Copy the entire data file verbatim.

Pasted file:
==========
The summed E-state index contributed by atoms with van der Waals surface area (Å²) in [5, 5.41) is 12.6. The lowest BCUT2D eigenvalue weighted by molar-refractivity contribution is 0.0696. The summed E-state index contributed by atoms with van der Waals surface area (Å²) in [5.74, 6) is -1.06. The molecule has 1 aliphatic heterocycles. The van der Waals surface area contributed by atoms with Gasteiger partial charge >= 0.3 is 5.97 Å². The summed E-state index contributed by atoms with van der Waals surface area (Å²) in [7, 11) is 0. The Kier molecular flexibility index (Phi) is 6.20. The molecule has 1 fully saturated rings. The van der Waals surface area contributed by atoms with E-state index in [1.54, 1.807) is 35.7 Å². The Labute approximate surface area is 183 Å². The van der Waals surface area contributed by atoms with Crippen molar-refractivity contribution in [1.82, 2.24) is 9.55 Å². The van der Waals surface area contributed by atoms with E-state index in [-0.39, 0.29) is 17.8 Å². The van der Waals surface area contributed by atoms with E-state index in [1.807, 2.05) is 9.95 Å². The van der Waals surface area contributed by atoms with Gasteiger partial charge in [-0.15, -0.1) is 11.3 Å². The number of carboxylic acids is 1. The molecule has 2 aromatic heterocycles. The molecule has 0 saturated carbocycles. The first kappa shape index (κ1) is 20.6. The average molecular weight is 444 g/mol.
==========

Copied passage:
The summed E-state index contributed by atoms with van der Waals surface area (Å²) in [5, 5.41) is 12.6. The lowest BCUT2D eigenvalue weighted by molar-refractivity contribution is 0.0696. The summed E-state index contributed by atoms with van der Waals surface area (Å²) in [5.74, 6) is -1.06. The molecule has 1 aliphatic heterocycles. The van der Waals surface area contributed by atoms with Gasteiger partial charge >= 0.3 is 5.97 Å². The summed E-state index contributed by atoms with van der Waals surface area (Å²) in [7, 11) is 0. The Kier molecular flexibility index (Phi) is 6.20. The molecule has 1 fully saturated rings. The van der Waals surface area contributed by atoms with E-state index in [1.54, 1.807) is 35.7 Å². The Labute approximate surface area is 183 Å². The van der Waals surface area contributed by atoms with Crippen molar-refractivity contribution in [1.82, 2.24) is 9.55 Å². The van der Waals surface area contributed by atoms with E-state index in [-0.39, 0.29) is 17.8 Å². The van der Waals surface area contributed by atoms with E-state index in [1.807, 2.05) is 9.95 Å². The van der Waals surface area contributed by atoms with Gasteiger partial charge in [-0.15, -0.1) is 11.3 Å². The number of carboxylic acids is 1. The molecule has 2 aromatic heterocycles. The molecule has 0 saturated carbocycles. The first kappa shape index (κ1) is 20.6. The average molecular weight is 444 g/mol.